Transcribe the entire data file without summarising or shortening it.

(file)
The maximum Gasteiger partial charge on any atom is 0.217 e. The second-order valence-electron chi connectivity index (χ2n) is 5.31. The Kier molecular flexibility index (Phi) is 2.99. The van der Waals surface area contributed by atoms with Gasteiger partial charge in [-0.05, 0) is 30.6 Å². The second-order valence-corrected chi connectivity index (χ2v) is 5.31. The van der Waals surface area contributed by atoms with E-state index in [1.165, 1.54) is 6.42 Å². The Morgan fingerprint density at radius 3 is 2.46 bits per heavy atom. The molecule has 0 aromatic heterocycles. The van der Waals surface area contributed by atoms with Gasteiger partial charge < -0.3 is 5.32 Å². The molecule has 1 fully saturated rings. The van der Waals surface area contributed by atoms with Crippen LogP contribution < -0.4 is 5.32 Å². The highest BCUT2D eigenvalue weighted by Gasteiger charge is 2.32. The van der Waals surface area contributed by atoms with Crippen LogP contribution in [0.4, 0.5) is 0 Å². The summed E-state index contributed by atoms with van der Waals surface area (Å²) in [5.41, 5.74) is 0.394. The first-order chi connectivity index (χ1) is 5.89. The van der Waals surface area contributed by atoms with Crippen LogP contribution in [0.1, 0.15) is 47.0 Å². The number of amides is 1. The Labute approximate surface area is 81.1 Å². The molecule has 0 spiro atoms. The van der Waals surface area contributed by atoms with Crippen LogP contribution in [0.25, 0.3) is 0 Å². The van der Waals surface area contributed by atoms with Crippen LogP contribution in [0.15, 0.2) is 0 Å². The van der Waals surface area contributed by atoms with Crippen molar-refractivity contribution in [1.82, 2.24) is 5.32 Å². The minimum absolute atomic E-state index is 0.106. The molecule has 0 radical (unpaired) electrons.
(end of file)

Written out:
The maximum Gasteiger partial charge on any atom is 0.217 e. The second-order valence-electron chi connectivity index (χ2n) is 5.31. The Kier molecular flexibility index (Phi) is 2.99. The van der Waals surface area contributed by atoms with Gasteiger partial charge in [-0.05, 0) is 30.6 Å². The second-order valence-corrected chi connectivity index (χ2v) is 5.31. The van der Waals surface area contributed by atoms with E-state index in [1.165, 1.54) is 6.42 Å². The Morgan fingerprint density at radius 3 is 2.46 bits per heavy atom. The molecule has 0 aromatic heterocycles. The van der Waals surface area contributed by atoms with Gasteiger partial charge < -0.3 is 5.32 Å². The molecule has 1 fully saturated rings. The van der Waals surface area contributed by atoms with Crippen LogP contribution < -0.4 is 5.32 Å². The highest BCUT2D eigenvalue weighted by Gasteiger charge is 2.32. The van der Waals surface area contributed by atoms with Crippen LogP contribution in [0.4, 0.5) is 0 Å². The summed E-state index contributed by atoms with van der Waals surface area (Å²) in [5.41, 5.74) is 0.394. The first-order chi connectivity index (χ1) is 5.89. The van der Waals surface area contributed by atoms with Crippen LogP contribution in [0.1, 0.15) is 47.0 Å². The number of amides is 1. The Labute approximate surface area is 81.1 Å². The molecule has 0 spiro atoms. The van der Waals surface area contributed by atoms with Crippen LogP contribution in [0.25, 0.3) is 0 Å². The van der Waals surface area contributed by atoms with Crippen LogP contribution in [0.15, 0.2) is 0 Å². The van der Waals surface area contributed by atoms with Crippen molar-refractivity contribution in [1.82, 2.24) is 5.32 Å². The minimum absolute atomic E-state index is 0.106. The molecule has 0 radical (unpaired) electrons.